Why have so many prominent literary authors-from Philip Pullman and José Saramago to Michèle Roberts and Colm Tóibím-recently rewritten the canonical story of Jesus Christ? What does that say about our supposedly secular age? In this insightful study, Magdalena Maczynska defines and examines the genre of scriptural metafiction: novels that not only transform religious texts but also draw attention to these transformations. 

  • The Reconstruction of Lisbon

    The Reconstruction of Lisbon: Severa’s Legacy and the Fado’s Rewriting of Urban History - Michael Colvin

    This book exposes how Fado lyricists have appropriated popular novelist and playwright Júlio Dantas’s forging of Mouraria fadista/ prostitute Maria Severa as a national heroine, and the Fado as the national song—in A Severa (1901) and A Severa: Peça em Quatro Actos (1901)—to manifest a sub-rosa criticism of the Estado Novo’s demolition of the Mouraria neighborhood between the 1930s and 1970s.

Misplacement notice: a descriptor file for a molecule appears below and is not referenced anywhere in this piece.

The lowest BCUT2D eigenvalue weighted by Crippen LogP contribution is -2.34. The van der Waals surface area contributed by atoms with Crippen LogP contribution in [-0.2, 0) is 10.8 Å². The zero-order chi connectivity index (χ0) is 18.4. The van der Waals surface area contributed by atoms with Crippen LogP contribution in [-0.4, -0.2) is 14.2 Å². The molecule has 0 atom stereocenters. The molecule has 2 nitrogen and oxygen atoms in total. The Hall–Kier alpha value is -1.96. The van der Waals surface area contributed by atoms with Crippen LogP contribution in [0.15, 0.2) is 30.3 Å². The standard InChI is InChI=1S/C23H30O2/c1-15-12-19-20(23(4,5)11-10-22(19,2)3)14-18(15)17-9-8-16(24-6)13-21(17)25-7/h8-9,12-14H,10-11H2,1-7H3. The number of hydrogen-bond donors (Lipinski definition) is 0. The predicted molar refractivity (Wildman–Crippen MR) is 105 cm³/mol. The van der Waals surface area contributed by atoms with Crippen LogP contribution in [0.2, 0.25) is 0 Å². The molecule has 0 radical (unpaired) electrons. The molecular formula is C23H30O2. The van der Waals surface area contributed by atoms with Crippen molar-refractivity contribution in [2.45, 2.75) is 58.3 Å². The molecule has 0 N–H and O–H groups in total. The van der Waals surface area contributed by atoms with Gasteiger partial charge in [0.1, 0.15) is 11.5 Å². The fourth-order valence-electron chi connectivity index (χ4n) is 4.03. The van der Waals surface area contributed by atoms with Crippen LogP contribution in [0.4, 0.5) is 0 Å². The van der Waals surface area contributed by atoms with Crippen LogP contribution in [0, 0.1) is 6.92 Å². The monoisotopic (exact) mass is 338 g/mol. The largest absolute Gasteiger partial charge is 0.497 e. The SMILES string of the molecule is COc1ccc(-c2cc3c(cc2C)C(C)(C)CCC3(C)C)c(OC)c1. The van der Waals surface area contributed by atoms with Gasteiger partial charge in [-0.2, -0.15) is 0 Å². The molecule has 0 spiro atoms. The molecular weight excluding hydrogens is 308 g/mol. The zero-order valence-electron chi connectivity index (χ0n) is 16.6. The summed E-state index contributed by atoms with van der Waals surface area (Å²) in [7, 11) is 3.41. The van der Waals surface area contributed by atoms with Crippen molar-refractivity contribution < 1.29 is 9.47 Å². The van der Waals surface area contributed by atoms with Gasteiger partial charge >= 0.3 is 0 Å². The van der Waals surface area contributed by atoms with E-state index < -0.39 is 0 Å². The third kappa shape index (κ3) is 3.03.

• Sounding Off: Rhythm, Music, and Identity in West African and Caribbean Francophone Novels

    Sounding Off: Rhythm, Music, and Identity in West African and Caribbean Francophone Novels - Julie Huntingon

    Intrigued by “texted” sonorities—the rhythms, musics, ordinary noises, and sounds of language in narratives—Julie Huntington examines the soundscapes in contemporary Francophone novels such as Ousmane Sembene’s God’s Bits of Wood (Senegal) and Patrick Chamoiseau’s Solibo Magnificent (Martinique). 

  • Las últimas obras de José Donoso

    Las últimas obras de José Donoso: Juegos, roles y rituales en la subversión del poder - Michael Colvin